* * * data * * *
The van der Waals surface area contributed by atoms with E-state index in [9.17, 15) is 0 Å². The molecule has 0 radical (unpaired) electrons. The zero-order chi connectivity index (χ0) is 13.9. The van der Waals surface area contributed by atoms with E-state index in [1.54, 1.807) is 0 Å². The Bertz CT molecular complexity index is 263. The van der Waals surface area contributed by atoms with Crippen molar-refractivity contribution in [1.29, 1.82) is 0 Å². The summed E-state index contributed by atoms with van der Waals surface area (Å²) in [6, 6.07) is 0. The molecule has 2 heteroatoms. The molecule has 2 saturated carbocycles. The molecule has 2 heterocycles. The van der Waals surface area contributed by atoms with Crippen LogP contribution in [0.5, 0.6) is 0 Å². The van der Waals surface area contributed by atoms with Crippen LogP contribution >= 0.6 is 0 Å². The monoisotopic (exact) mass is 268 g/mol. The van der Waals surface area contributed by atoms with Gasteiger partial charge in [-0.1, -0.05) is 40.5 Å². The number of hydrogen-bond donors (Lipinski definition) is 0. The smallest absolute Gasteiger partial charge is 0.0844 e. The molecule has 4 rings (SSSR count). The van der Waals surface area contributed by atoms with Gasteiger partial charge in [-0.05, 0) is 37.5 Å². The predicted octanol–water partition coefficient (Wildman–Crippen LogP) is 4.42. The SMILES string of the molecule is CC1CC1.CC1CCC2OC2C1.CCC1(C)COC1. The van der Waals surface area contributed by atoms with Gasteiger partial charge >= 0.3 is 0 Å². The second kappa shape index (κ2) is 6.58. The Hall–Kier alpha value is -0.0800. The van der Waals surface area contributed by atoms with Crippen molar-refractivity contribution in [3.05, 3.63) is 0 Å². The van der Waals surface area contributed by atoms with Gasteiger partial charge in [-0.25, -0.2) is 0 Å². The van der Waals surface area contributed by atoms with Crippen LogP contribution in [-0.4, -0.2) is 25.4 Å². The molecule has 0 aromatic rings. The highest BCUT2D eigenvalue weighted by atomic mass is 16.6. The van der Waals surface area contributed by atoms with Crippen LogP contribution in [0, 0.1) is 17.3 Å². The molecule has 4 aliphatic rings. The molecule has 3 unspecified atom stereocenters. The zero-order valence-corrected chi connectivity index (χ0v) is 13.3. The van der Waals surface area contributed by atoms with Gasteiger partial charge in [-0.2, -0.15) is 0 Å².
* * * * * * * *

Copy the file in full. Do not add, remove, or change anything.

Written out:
The van der Waals surface area contributed by atoms with E-state index in [9.17, 15) is 0 Å². The molecule has 0 radical (unpaired) electrons. The zero-order chi connectivity index (χ0) is 13.9. The van der Waals surface area contributed by atoms with E-state index in [1.54, 1.807) is 0 Å². The Bertz CT molecular complexity index is 263. The van der Waals surface area contributed by atoms with Crippen molar-refractivity contribution in [1.29, 1.82) is 0 Å². The summed E-state index contributed by atoms with van der Waals surface area (Å²) in [6, 6.07) is 0. The molecule has 2 heteroatoms. The molecule has 2 saturated carbocycles. The molecule has 2 heterocycles. The van der Waals surface area contributed by atoms with Crippen LogP contribution in [0.5, 0.6) is 0 Å². The van der Waals surface area contributed by atoms with Crippen LogP contribution >= 0.6 is 0 Å². The monoisotopic (exact) mass is 268 g/mol. The van der Waals surface area contributed by atoms with Gasteiger partial charge in [-0.1, -0.05) is 40.5 Å². The number of hydrogen-bond donors (Lipinski definition) is 0. The smallest absolute Gasteiger partial charge is 0.0844 e. The molecule has 4 rings (SSSR count). The van der Waals surface area contributed by atoms with Gasteiger partial charge in [-0.05, 0) is 37.5 Å². The predicted octanol–water partition coefficient (Wildman–Crippen LogP) is 4.42. The SMILES string of the molecule is CC1CC1.CC1CCC2OC2C1.CCC1(C)COC1. The van der Waals surface area contributed by atoms with Gasteiger partial charge >= 0.3 is 0 Å². The second kappa shape index (κ2) is 6.58. The Hall–Kier alpha value is -0.0800. The van der Waals surface area contributed by atoms with Crippen molar-refractivity contribution in [3.05, 3.63) is 0 Å². The van der Waals surface area contributed by atoms with Gasteiger partial charge in [-0.25, -0.2) is 0 Å². The van der Waals surface area contributed by atoms with Crippen LogP contribution in [-0.4, -0.2) is 25.4 Å². The molecule has 0 aromatic rings. The highest BCUT2D eigenvalue weighted by atomic mass is 16.6. The van der Waals surface area contributed by atoms with Crippen LogP contribution in [0, 0.1) is 17.3 Å². The molecule has 4 aliphatic rings. The molecule has 3 unspecified atom stereocenters. The zero-order valence-corrected chi connectivity index (χ0v) is 13.3. The van der Waals surface area contributed by atoms with Gasteiger partial charge in [-0.2, -0.15) is 0 Å².